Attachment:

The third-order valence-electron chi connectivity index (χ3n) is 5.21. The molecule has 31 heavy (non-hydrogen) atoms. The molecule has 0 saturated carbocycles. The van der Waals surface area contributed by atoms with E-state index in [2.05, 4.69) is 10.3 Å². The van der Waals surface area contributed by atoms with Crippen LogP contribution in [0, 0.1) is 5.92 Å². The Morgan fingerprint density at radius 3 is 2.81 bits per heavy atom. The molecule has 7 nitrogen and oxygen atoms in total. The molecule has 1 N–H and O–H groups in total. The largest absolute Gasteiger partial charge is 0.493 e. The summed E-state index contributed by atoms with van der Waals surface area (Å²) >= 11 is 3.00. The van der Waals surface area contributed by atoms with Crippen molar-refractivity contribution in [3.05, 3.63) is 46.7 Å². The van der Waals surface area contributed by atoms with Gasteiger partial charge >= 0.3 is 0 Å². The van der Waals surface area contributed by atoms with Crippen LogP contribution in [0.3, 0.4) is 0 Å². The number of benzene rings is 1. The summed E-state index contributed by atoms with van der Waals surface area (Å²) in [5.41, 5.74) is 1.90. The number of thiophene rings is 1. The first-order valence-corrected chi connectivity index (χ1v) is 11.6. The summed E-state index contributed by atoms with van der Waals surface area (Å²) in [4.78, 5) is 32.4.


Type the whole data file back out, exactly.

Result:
The third-order valence-electron chi connectivity index (χ3n) is 5.21. The molecule has 31 heavy (non-hydrogen) atoms. The molecule has 0 saturated carbocycles. The van der Waals surface area contributed by atoms with E-state index in [2.05, 4.69) is 10.3 Å². The van der Waals surface area contributed by atoms with Crippen LogP contribution in [0, 0.1) is 5.92 Å². The Morgan fingerprint density at radius 3 is 2.81 bits per heavy atom. The molecule has 7 nitrogen and oxygen atoms in total. The molecule has 1 N–H and O–H groups in total. The largest absolute Gasteiger partial charge is 0.493 e. The summed E-state index contributed by atoms with van der Waals surface area (Å²) >= 11 is 3.00. The van der Waals surface area contributed by atoms with Crippen molar-refractivity contribution in [3.05, 3.63) is 46.7 Å². The van der Waals surface area contributed by atoms with Gasteiger partial charge >= 0.3 is 0 Å². The van der Waals surface area contributed by atoms with Crippen LogP contribution in [0.3, 0.4) is 0 Å². The number of benzene rings is 1. The summed E-state index contributed by atoms with van der Waals surface area (Å²) in [5.41, 5.74) is 1.90. The number of thiophene rings is 1. The first-order valence-corrected chi connectivity index (χ1v) is 11.6. The summed E-state index contributed by atoms with van der Waals surface area (Å²) in [4.78, 5) is 32.4.